Spring Blossoms in Phoenix, Arizona, XIV

Mid-May 2020

These Gladiolas have escaped cultivation. They’re growing in the dampness of a wash — an intermittent stream:

A nearby clump of Gladiolas:

An expanse of groundcover in the shade. I don’t yet know the name of this landscape plant:

A close-up:

Cereus Cactus in bloom:

Close-up of the Cereus’s flowers:

Spring Blossoms in Phoenix, Arizona, XII

Early May 2020

Fishhook Barrel Cactus, also known as a Compass Barrel. They tend to lean southward toward the sun. The thorns could remind someone of fishhooks:

Last year’s flowers have given way to fruit, which I call pineapples. Fruit often stays on the plant for more than a year. The fruit looks like yellow plastic hand grenades:

I don’t yet know the name of this flowering tree. It started leafing out several weeks before this picture, after being bare all winter:

Closeup of the feathery flowers:

An Oleander hedge. This sturdy shrub can reach the size of small trees:

Close-up of Oleander flowers:

Oleanders are often sheared or pruned much lower and more compact:

Creosote Bushes

April and May 2020

Creosote goes under several names including Chaparral and Greasewood. After a rain, the shrub smells like creosote. These are the flowers of a Creosote bush in early May. Also, some of the flowers have given way to puffs of seeds:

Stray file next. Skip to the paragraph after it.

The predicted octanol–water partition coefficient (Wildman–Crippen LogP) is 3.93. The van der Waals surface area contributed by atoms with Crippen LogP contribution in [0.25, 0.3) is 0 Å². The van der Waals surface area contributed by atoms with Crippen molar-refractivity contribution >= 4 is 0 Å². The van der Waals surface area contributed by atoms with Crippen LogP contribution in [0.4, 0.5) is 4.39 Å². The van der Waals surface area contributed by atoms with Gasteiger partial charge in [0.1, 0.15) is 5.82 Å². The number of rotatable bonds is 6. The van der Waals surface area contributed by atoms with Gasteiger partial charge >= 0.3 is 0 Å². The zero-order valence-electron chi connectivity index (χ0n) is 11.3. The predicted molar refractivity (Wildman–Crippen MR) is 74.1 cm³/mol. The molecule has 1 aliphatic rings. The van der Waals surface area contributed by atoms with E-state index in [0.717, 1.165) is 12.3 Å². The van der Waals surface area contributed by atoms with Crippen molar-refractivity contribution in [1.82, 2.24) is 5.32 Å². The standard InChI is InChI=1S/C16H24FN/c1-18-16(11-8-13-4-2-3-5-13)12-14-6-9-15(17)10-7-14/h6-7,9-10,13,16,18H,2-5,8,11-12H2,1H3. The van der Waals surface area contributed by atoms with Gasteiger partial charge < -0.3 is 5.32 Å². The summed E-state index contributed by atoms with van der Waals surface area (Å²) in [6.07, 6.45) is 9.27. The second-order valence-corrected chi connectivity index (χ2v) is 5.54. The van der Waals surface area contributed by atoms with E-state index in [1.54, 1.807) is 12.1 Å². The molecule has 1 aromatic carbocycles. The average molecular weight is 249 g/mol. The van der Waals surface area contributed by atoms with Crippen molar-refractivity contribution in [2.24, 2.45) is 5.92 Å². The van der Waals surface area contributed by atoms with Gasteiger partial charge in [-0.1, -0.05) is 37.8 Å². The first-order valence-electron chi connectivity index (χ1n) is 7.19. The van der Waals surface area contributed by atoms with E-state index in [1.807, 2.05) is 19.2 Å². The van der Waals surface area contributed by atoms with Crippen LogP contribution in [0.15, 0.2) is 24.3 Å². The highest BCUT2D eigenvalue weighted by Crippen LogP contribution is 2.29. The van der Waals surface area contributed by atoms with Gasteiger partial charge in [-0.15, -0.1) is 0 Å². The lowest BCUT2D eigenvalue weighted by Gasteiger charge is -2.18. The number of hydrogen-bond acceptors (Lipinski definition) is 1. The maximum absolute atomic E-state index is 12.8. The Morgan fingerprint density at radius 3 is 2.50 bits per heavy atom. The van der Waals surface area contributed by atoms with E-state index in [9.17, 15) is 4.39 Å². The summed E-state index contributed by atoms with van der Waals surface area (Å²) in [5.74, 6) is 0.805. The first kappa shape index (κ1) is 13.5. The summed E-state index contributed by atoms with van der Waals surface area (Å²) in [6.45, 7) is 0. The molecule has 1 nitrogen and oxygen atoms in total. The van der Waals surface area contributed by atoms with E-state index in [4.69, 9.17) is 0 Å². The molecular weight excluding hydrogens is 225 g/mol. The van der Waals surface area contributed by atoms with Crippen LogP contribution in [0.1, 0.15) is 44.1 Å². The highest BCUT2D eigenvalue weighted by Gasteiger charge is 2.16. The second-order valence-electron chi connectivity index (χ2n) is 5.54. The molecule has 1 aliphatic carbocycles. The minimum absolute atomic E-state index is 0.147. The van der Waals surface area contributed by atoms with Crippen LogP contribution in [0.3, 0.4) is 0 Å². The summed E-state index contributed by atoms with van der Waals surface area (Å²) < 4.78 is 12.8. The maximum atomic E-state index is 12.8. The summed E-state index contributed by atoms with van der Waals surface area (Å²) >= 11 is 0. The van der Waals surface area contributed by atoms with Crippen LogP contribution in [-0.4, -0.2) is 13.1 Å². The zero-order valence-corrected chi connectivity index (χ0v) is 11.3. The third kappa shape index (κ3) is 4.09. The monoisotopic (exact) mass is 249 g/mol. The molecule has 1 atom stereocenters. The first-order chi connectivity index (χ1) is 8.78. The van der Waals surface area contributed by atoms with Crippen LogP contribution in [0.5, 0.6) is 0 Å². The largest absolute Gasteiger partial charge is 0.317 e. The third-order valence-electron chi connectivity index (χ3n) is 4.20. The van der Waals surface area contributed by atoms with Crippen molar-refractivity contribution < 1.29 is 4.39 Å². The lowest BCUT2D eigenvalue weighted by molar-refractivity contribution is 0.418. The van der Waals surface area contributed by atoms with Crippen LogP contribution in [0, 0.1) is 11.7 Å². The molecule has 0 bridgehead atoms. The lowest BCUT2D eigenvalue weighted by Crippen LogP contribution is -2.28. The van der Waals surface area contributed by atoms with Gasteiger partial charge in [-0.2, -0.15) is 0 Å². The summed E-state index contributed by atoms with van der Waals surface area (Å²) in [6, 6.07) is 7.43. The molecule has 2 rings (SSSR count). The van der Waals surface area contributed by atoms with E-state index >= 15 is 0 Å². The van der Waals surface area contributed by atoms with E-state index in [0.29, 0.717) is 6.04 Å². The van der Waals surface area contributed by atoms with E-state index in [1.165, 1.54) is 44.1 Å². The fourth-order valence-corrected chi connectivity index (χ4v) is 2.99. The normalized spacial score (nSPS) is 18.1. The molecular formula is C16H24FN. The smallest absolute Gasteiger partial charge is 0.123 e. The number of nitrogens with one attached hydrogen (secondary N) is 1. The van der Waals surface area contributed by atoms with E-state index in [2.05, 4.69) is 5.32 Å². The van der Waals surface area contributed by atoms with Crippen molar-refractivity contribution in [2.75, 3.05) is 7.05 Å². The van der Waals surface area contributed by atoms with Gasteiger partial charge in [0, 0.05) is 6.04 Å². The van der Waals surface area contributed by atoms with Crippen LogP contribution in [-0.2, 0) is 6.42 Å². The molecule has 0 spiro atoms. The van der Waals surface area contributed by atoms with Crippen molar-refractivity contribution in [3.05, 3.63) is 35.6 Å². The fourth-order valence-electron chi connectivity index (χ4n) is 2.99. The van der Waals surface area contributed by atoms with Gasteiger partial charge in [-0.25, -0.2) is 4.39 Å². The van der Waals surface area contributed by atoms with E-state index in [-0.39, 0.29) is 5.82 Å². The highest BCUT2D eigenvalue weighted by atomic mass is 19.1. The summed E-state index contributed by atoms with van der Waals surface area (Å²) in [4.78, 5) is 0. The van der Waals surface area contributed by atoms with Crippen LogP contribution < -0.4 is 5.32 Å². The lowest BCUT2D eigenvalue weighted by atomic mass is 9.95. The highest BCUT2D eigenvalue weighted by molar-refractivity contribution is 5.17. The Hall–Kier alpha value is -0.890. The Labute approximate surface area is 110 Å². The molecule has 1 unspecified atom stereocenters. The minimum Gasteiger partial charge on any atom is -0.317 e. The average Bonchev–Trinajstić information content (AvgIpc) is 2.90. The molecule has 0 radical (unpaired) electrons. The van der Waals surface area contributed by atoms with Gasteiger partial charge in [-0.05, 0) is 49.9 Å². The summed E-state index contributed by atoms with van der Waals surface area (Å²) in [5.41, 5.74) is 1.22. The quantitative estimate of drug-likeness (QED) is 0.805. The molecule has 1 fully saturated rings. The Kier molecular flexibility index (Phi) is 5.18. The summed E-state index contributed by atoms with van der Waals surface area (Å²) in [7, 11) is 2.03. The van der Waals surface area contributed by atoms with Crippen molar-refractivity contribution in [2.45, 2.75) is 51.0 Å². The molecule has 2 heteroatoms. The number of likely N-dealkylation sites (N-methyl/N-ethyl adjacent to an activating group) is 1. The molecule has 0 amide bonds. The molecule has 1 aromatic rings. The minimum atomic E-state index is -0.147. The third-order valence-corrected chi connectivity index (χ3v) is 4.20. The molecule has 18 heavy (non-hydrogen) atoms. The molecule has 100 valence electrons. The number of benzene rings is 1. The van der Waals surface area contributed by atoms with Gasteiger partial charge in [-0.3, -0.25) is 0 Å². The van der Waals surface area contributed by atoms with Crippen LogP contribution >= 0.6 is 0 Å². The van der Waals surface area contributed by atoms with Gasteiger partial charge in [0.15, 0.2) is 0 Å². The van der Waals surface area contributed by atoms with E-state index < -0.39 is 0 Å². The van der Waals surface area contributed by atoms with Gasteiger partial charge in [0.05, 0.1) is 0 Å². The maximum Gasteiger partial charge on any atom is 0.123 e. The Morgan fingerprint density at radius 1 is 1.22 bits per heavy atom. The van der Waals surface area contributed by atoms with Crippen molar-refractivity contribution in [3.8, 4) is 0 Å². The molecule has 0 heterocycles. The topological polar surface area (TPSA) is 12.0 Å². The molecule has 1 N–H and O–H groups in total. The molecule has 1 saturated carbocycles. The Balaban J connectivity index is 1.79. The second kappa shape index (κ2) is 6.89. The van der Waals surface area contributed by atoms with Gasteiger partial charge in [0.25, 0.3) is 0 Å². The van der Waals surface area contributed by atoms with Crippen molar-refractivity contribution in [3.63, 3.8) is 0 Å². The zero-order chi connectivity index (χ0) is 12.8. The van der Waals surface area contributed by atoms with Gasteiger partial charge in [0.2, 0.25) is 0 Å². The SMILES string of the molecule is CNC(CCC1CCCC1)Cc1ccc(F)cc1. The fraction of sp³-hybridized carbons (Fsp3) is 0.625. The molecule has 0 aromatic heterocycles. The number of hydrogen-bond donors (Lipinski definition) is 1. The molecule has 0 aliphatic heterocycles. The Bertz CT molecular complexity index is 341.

A clump of Creosote in early April before they had flowered. The spindly cactus in the foreground is a Cholla (CHO yah). Just behind it is a Compass Barrel cactus, also known as a Fishhook Barrel cactus. A Brittlebush, with yellow flowers, is growing next to the Creosote clump in the right-hand side of the picture:

Spring Blossoms in Phoenix, Arizona, X

Early May 2020

Flowers of the Jacaranda tree are deliciously fragrant:

A closeup of Jacaranda flowers:

A wildflower with inconspicuous white flowers at the tip. (Perhaps you call this a weed.):

The City of Scottsdale calls this native plant Desert Broom (Baccharis
sarothroides) . It is considered invasive because it is a fire hazard. The article in Wikipedia for Baccharis sarothroides refers to an entirely different plant which is also native to this region. A common name for this other plant, according to Wikipedia, is also Desertbroom (their spelling). This plant looks entirely like it’s suitable for a broom:

The small flowers of the Desert Broom:

The blossoms of the Cholla Cactus (CHO yah) have given way to green fruits:

Closeup of the Cholla fruits: